Notice: This is the official website of the All Empires History Community (Reg. 10 Feb 2002)

  FAQ FAQ  Forum Search   Register Register  Login Login

Remembering King Harold II...

 Post Reply Post Reply Page  12>
Author
Huscarl View Drop Down
Housecarl
Housecarl
Avatar

Joined: 02-Mar-2008
Online Status: Offline
Posts: 36
  Quote Huscarl Quote  Post ReplyReply Direct Link To This Post Topic: Remembering King Harold II...
    Posted: 14-Oct-2008 at 07:35
Here's raising a glass of mead to the memory of this great warrior-king who had long served his country well as ambassador, general and earl, and after a ferocious all-day bloodbath in which he almost clutched yet another stunning victory, was struck down by a chance Norman arrow in battle this day in history!

Lest we forget...
Back to Top
Al Jassas View Drop Down
Arch Duke
Arch Duke
Avatar

Joined: 07-Aug-2007
Online Status: Offline
Posts: 1810
  Quote Al Jassas Quote  Post ReplyReply Direct Link To This Post Posted: 14-Oct-2008 at 15:55

Hello Huscarl

I first read about Hastings when I was 13 some 12 years ago and since then that story has always captivated me, it reminded me of parallel historical events in Arab history but that is something else. I always found it strange that such a story of a remarkable king haven't been displayed in motion picture. I think a biopic about him will be a huge success especially if historical accuracy was kept.

Al-Jassas

Back to Top
Huscarl View Drop Down
Housecarl
Housecarl
Avatar

Joined: 02-Mar-2008
Online Status: Offline
Posts: 36
  Quote Huscarl Quote  Post ReplyReply Direct Link To This Post Posted: 14-Oct-2008 at 17:23
Hi Al-Jassas and thanks for your interest!

I'd like to hear about those 'parrallels' with the Arabic historical events.

There is actually a big film being made ("1066") which is in pre-production as we speak...

http://www.imdb.com/title/tt1018103/

http://profile.myspace.com/index.cfm?fuseaction=user.viewprofile&friendid=202565145

http://blog.1066themovie.biz/2007/01/18/who-would-you-cast.aspx#AddComment



Back to Top
Alkibiades View Drop Down
Janissary
Janissary
Avatar

Joined: 09-Jul-2008
Location: New York
Online Status: Offline
Posts: 26
  Quote Alkibiades Quote  Post ReplyReply Direct Link To This Post Posted: 14-Oct-2008 at 21:14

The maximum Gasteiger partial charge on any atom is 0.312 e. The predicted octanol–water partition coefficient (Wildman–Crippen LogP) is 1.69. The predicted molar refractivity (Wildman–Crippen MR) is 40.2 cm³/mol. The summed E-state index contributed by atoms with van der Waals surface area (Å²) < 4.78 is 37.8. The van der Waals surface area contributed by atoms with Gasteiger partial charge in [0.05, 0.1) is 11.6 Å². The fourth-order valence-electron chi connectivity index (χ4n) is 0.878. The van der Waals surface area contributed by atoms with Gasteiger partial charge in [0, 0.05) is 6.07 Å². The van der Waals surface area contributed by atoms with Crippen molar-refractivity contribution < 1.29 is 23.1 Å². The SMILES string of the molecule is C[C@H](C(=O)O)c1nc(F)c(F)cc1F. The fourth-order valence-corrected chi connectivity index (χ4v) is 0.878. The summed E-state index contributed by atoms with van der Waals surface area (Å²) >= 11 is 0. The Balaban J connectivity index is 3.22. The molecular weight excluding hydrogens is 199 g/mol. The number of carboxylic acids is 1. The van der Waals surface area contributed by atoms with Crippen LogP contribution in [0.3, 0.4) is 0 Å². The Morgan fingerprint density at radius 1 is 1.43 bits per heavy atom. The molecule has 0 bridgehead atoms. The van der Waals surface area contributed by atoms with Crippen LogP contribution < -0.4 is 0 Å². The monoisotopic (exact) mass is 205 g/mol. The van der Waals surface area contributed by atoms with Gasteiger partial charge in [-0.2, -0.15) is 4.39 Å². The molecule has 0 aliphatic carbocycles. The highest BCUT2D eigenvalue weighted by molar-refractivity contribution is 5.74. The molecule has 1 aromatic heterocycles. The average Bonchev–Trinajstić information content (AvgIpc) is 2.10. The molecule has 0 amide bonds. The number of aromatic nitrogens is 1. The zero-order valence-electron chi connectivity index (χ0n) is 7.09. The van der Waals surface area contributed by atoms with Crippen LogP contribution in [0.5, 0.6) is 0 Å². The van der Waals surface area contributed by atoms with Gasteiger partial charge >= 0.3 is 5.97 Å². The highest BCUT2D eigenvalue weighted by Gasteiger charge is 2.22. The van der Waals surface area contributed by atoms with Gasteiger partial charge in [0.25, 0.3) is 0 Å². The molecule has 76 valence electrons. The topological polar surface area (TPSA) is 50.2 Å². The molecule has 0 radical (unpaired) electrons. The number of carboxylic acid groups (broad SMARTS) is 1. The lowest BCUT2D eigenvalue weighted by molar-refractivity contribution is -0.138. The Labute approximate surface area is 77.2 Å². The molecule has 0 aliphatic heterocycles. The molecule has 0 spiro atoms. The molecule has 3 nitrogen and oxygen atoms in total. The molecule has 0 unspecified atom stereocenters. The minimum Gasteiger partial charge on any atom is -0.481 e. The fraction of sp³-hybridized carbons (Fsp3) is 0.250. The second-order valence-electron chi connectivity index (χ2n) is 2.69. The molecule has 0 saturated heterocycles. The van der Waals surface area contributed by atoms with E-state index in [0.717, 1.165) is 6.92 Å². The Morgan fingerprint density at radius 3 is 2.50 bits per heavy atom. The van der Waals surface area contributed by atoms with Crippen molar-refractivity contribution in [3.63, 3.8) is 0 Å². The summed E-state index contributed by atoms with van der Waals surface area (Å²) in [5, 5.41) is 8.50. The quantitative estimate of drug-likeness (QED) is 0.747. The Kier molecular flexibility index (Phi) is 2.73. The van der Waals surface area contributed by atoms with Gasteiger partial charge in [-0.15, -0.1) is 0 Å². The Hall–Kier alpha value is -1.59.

Really? I hadn't heard. That's very interesting...I always thought the Battle of Hastings, and what led up to it, would make a fascinating movie.
 
Who on earth could they cast for Harold? Come to think of it, who could they cast for William?
...sed sic sic sine fine feriati, et tecum iaceamus osculantes...
Back to Top
Guests View Drop Down
Guest
Guest
  Quote Guests Quote  Post ReplyReply Direct Link To This Post Posted: 15-Oct-2008 at 04:13

Source:
http://www.eppingforestdc.gov.uk/community/history/KingHarold.asp

A portrait of the King.

Thanks for the news. That does sound like a great topic for a movie. I wish there were more and more accurate historical movies made.

I think Liam Neeson could pull off the role.
Back to Top
Constantine XI View Drop Down
Suspended
Suspended

Suspended

Joined: 01-May-2005
Online Status: Offline
Posts: 5711
  Quote Constantine XI Quote  Post ReplyReply Direct Link To This Post Posted: 15-Oct-2008 at 05:12
I wish we had mead, I might have to make do with botrytis instead - hey at least it contains honey.

When you think about the man, there is a lot to be said for him. He proved himself a very capable commander. He may have even decided on his own initiative to import some continental military and social institutions (e.g. more centralisation, encastellation) without England losing its more egaltarian flavour. But that topic belongs to Alternative History.
Back to Top
Reginmund View Drop Down
Arch Duke
Arch Duke


Joined: 08-May-2005
Online Status: Offline
Posts: 1943
  Quote Reginmund Quote  Post ReplyReply Direct Link To This Post Posted: 15-Oct-2008 at 08:04